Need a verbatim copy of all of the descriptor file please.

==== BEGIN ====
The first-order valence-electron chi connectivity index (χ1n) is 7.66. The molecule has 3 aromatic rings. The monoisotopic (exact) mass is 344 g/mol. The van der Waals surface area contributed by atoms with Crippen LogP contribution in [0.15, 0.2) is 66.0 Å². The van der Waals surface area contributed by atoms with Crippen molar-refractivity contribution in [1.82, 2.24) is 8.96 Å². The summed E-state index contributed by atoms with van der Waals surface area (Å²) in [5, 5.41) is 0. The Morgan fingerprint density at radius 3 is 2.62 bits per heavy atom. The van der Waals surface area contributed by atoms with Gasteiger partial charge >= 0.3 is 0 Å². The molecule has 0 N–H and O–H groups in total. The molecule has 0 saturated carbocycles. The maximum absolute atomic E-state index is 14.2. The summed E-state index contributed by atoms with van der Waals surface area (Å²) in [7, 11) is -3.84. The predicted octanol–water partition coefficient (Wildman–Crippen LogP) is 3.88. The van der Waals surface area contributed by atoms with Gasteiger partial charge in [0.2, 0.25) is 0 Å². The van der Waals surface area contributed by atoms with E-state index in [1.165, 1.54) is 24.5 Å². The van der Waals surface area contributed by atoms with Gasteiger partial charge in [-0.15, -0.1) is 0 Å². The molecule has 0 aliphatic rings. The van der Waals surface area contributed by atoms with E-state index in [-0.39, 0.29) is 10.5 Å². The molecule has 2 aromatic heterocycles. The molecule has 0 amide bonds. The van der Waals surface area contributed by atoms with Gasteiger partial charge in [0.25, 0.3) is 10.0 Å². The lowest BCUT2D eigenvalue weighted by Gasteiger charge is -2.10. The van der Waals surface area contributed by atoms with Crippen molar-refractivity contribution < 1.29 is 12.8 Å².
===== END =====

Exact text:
The first-order valence-electron chi connectivity index (χ1n) is 7.66. The molecule has 3 aromatic rings. The monoisotopic (exact) mass is 344 g/mol. The van der Waals surface area contributed by atoms with Crippen LogP contribution in [0.15, 0.2) is 66.0 Å². The van der Waals surface area contributed by atoms with Crippen molar-refractivity contribution in [1.82, 2.24) is 8.96 Å². The summed E-state index contributed by atoms with van der Waals surface area (Å²) in [5, 5.41) is 0. The Morgan fingerprint density at radius 3 is 2.62 bits per heavy atom. The van der Waals surface area contributed by atoms with Gasteiger partial charge >= 0.3 is 0 Å². The molecule has 0 N–H and O–H groups in total. The molecule has 0 saturated carbocycles. The maximum absolute atomic E-state index is 14.2. The summed E-state index contributed by atoms with van der Waals surface area (Å²) in [7, 11) is -3.84. The predicted octanol–water partition coefficient (Wildman–Crippen LogP) is 3.88. The van der Waals surface area contributed by atoms with Gasteiger partial charge in [0.2, 0.25) is 0 Å². The van der Waals surface area contributed by atoms with E-state index in [1.165, 1.54) is 24.5 Å². The van der Waals surface area contributed by atoms with Gasteiger partial charge in [-0.15, -0.1) is 0 Å². The molecule has 0 aliphatic rings. The van der Waals surface area contributed by atoms with E-state index in [-0.39, 0.29) is 10.5 Å². The molecule has 2 aromatic heterocycles. The molecule has 0 amide bonds. The van der Waals surface area contributed by atoms with Gasteiger partial charge in [0.25, 0.3) is 10.0 Å². The lowest BCUT2D eigenvalue weighted by Gasteiger charge is -2.10. The van der Waals surface area contributed by atoms with Crippen molar-refractivity contribution < 1.29 is 12.8 Å².